The Serum Concentrations of Trace Elements and Vitamin A in Turkish Six-Month-Old Infants with Different Feeding Practices
Journal of Nutritional Science and Vitaminology
Breast feeding is the first and most important step of a healthy diet. Breast milk contains important vitamins and trace elements such as iron, zinc, copper, and vitamin A. The aim of our study was to evaluate the levels of hemoglobin, hematocrit, mean corpuscular volume, serum iron, iron binding capacity, ferritin, serum zinc, copper and vitamin A in three groups of infants, which were determined based on feeding practices. The infants in all groups were not given prophylactic iron in the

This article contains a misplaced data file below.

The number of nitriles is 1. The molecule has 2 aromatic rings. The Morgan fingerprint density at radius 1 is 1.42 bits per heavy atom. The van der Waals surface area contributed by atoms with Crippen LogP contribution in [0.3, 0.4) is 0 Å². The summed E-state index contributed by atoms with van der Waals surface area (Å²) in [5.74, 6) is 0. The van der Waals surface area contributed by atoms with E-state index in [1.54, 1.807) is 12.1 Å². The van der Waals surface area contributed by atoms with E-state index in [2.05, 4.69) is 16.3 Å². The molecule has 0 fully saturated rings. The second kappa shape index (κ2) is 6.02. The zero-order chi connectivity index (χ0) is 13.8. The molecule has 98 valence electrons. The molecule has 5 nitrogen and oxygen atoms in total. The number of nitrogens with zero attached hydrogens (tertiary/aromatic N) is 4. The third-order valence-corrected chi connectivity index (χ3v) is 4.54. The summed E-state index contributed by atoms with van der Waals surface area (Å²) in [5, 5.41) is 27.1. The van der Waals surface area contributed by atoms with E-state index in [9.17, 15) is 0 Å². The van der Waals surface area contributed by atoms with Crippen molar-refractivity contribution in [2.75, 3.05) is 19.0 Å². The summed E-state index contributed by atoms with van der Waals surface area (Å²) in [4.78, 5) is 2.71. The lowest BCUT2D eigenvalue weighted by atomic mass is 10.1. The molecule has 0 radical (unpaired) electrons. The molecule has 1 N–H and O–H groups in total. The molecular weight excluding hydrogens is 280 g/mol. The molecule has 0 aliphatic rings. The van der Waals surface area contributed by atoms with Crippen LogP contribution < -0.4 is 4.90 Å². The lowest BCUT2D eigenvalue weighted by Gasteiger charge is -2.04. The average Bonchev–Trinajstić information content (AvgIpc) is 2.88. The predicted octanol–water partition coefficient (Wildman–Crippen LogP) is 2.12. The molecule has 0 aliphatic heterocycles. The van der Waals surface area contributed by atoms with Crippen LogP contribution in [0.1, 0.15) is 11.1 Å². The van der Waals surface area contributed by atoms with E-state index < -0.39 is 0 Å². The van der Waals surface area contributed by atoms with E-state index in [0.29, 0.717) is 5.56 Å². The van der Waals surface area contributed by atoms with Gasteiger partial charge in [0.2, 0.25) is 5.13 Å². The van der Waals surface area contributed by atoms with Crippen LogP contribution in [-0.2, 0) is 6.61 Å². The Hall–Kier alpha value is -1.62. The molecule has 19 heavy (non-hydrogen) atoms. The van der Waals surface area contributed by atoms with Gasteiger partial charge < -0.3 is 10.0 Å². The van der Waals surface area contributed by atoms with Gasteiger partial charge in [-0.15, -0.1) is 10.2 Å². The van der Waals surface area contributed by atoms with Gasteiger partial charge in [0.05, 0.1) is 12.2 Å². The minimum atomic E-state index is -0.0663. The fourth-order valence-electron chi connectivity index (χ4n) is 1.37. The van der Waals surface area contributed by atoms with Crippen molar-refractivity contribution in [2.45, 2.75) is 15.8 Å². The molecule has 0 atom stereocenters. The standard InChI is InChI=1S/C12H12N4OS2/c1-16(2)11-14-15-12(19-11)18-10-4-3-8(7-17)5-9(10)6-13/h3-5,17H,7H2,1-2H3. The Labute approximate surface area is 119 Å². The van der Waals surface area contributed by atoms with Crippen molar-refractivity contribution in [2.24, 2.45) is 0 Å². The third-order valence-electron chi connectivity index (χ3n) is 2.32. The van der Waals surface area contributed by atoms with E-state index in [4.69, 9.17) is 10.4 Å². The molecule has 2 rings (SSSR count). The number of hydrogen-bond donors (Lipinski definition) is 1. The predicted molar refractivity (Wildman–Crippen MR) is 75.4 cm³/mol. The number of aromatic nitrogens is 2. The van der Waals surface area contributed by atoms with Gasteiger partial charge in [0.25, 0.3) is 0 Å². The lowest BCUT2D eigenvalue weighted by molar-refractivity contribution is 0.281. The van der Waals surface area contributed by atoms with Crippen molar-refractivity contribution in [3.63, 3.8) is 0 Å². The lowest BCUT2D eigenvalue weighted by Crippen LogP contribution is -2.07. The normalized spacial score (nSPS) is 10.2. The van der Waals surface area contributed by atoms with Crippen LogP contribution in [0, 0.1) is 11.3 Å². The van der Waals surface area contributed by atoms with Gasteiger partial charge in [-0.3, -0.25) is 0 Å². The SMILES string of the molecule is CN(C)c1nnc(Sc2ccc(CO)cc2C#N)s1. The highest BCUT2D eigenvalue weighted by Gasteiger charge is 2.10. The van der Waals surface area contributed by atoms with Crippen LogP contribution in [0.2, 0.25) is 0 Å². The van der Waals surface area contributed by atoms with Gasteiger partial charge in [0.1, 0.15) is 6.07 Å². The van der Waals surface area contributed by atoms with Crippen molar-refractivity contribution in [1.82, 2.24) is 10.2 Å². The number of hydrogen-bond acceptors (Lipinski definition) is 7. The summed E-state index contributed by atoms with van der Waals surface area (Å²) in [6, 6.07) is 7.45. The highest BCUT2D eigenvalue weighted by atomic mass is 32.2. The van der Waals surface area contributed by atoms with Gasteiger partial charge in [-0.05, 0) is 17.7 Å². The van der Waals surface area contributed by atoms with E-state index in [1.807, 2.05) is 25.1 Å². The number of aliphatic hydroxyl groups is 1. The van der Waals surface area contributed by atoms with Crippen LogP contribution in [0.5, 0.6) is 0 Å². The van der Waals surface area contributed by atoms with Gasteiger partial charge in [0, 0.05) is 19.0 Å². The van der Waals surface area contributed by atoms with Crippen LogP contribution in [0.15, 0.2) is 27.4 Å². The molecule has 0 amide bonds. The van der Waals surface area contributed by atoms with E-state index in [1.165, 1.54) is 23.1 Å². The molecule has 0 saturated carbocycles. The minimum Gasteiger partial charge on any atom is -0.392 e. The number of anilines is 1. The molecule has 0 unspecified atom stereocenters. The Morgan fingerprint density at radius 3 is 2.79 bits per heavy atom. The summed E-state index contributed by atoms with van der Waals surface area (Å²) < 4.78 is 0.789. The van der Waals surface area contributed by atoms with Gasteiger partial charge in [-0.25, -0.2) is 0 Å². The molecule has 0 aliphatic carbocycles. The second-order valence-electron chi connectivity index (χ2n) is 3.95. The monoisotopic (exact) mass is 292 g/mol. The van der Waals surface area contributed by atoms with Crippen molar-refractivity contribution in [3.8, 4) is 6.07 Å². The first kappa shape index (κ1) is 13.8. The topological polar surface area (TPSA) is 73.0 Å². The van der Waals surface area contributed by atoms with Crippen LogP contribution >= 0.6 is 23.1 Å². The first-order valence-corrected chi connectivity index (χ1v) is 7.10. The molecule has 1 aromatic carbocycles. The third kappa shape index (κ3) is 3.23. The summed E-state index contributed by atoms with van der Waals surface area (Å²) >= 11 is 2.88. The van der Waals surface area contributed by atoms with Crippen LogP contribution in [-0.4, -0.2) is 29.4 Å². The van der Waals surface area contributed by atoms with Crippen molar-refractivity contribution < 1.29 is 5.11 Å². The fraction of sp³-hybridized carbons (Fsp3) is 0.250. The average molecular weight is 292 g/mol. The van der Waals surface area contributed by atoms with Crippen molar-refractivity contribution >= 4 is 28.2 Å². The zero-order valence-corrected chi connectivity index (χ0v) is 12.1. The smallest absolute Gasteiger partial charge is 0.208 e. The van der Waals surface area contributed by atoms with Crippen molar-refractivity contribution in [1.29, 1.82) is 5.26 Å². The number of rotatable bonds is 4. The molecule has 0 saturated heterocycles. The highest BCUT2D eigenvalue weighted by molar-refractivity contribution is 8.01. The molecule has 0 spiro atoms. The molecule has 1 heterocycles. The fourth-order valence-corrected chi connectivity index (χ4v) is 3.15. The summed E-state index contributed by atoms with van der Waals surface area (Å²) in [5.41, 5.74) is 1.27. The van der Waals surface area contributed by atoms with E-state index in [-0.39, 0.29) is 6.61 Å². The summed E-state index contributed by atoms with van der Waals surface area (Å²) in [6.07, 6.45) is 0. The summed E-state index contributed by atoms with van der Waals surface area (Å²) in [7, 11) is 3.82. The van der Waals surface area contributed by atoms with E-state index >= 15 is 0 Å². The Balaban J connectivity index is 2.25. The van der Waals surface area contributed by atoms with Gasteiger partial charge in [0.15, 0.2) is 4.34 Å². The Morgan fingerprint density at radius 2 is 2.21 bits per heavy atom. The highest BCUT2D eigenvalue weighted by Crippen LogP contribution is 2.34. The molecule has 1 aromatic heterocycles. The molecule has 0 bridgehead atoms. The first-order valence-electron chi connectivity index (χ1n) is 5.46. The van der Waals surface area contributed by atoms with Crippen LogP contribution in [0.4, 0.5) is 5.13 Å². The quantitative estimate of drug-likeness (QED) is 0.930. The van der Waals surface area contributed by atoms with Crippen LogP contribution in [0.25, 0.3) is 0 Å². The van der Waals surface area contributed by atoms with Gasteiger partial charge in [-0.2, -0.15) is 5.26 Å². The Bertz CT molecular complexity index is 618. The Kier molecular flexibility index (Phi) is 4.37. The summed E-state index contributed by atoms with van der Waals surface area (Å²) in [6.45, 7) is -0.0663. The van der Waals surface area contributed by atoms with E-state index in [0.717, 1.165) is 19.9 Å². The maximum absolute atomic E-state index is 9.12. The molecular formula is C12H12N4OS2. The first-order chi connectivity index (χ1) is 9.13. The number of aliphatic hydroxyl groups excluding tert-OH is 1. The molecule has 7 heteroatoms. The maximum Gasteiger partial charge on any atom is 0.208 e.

... 6 mo. Two hundred fifty-nine infants were included in the study. One hundred fifty-one (58.3%) were fed with breast milk, 91 (35.1%) were fed with breast milk1formula, and 17 (6.6%) were fed with formula only. Serum copper and vitamin A levels were found to be low in formula-only fed infants compared to other groups with a statistically significant difference (p50.017, p50.022 respectively). The serum zinc level was found to be low in 15.9% of the breast fed infants, 17.6% of the breast milk1formula fed infants, and 23.5% of the formula-only fed infants. Although the formula-only fed infants had lower values, the difference was not statistically significant among groups (p50.716). We think that formula fed infants potentially have low levels of copper and vitamin A in the first 6 mo and may be offered supplements. Alternatively, formula mineral and vitamin contents could be enriched. We think that further studies on this subject are needed.